The appeal was an easier travel schedule with an opportunity to earn more money from larger wallets. That’s why Peter Uihlein left the PGA Tour to attend the Saudi-funded LIV Golf.
Which is why he’s on the PGA Tour in the first place.
Three years after Oehlen turned professional, he has already played in 32 countries in nine rounds. The stamps in his passport were unlike most Americans who have a pedigree for being an American amateur champion, two-time Walker Cup player, and the world’s #1 amateur.
He is best known as the 33-year-old who has never managed to finish third during his five years on the PGA Tour, and who has raised just over $11 million in six LIV Golf events. That’s more than he’s achieved on the course in the 10 years since leaving Oklahoma.
“Financially, it was exceptional,” Oehlen said. “Five years in Europe, five years on the PGA Tour, and I was ready for something different. The first six events worked out really well. As DJ (Dustin Johnson) says, I’m not too disappointed.”
Johnson is the biggest star among those to escape to LIV, with two majors and other weeks ranked #1 in the world by any player since Tiger Woods. He has already made about $31 million.
The narrative on LIV Golf starts with the money, whether it’s Johnson, Brooks Koepka, Uihlein or Talor Gooch.
For Uihlein, no apologies are needed.
“The way I see it is when I was in Europe and decided to join the PGA Tour, I did it for easier travel and to make more money,” he said. “When the LIV came along, it was less play if you wanted to. I could play less and earn more. I don’t see what I did differently than I did when I left Europe for the PGA Tour.
“Obviously some people don’t appreciate it,” he added.
Uihlein is one of three players – along with Bryson DeChambeau and Matt Jones – who remain plaintiffs in an antitrust lawsuit against the PGA Tour.
He said he has no intention of returning – “I don’t miss playing the PGA Tour” – and isn’t sure why he didn’t resign or why his name wasn’t removed from the suit once LIV Golf joined, as Phil Mickelson and other players did.
The PGA Tour suspended Uihlein when he played his first LIV Golf event outside London in June, and said the suspension is now four years away. could be more.
“They cut off contact with me because I wasn’t abiding by their request to stop playing,” he said. “They beat me up a year after each event. I stopped after four one-sided emails. I could be suspended for six years. I don’t know.”
There is more grudge than bitterness toward the PGA Tour. It pays tribute to the tour’s impact on every community where it plays, particularly the charity. He makes no excuses for not playing better except that it didn’t work out for him.
Uihlein was actually looking at getting back on the European table a few years ago until the COVID-19 pandemic arrived. At that point, there were no real alternatives to the time split between the PGA Tour and the Korn Ferry Tour.
“The most fun I ever had was playing internationally,” said Oehlen, whose father, Wally Oehlen, chairman and CEO of Acushnet, the parent company of Titleist.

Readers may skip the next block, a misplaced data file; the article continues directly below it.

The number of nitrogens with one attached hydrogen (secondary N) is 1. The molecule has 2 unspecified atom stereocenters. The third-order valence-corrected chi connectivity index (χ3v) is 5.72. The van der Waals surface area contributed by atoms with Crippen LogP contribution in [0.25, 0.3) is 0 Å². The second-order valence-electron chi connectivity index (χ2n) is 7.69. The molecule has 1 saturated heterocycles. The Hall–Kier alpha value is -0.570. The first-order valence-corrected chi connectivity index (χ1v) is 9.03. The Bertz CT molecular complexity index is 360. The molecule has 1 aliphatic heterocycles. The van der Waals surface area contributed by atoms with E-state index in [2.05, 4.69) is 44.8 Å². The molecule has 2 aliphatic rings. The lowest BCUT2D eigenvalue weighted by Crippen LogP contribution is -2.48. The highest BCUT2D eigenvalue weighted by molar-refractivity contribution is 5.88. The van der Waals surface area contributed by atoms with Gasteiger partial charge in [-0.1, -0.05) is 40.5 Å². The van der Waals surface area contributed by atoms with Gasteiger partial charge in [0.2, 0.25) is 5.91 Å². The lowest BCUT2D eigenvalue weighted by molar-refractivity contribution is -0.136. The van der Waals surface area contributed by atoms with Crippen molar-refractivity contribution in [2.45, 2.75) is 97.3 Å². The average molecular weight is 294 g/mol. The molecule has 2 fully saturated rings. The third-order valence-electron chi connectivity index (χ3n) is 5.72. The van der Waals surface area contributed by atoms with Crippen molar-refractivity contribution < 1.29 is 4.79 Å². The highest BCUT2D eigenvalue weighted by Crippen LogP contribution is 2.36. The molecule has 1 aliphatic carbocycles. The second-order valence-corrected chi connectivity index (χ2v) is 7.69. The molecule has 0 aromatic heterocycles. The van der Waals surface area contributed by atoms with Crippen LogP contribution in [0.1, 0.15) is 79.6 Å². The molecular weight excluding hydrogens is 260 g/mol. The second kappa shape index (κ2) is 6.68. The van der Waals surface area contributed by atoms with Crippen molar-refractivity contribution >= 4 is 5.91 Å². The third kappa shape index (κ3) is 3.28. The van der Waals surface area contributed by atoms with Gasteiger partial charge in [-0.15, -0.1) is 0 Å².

Traveling to distant lands – Kenya, Kazakhstan, Singapore and Switzerland – meant staying in the same hotels as part of the itinerary. That’s how I feel now, and he’s happy. Of course, $11 million can lift anyone’s spirits.
LIV Golf did not chase Uihlein. Sought to LIV.
“I reached out after Phil’s comments and Rory declared him dead,” Oehlen said.
It was in February, when Mickelson was quoted as saying the Saudis were “scary moms (expletives)” and all the big names leaning toward LIV suddenly vowed to support the tour. This prompted Rory McIlroy to say the rival league was “dead in the water”.
Turns out everyone has a price.
Uihlein tied for third on his LIV debut. He earned a runner-up finish, most recently in a playoff in Saudi Arabia against Koepka, with whom he once shared a house in Florida while both were making their way on the Challenge Tour of Europe.
That gave Uihlein enough points to finish third in the season standings. He earned $2,125,000 for finishing second after teammate LIV Koepka, $750,000 for being on the winning team and a $4 million bonus for being third in the points race.
Compare that with the roughly $9 million he has played for 10 years in 40 countries now. It is also up to 10 rounds.
“Don’t forget, I’m also a member of the MENA Tour,” Oehlen said with a laugh, referring to LIV Golf’s new alliance with the Development Tour in a bid to get world ranking points. “I keep asking for my player badge so I can add it to my collection.”
What he doesn’t know – and probably doesn’t – is how he compares to the best. Uihlein obviously swings well and plays better. How will he handle full fields, not just the 48-man fields at the start of the rifle, and more 72 holes instead of 54?
“That’s what I signed up for,” he said. “I think it’s like F1 and NASCAR. Who’s the better driver? You’ll never know.”
He doesn’t seem to care. He loves the side of the team and the camaraderie he hasn’t felt since college and the early days of traveling the world. And yes, he loves money. Ohlin said he hopes to make $11 million in a few years, not five months.
Uihlein has played three Asian Tours along with LIV Golf commitments. Three other “International Series” events have been scheduled with LIV funding. Money did not quench his curiosity to see the world.
He said, “I may go to Egypt.” “I’ve never played in Egypt.”
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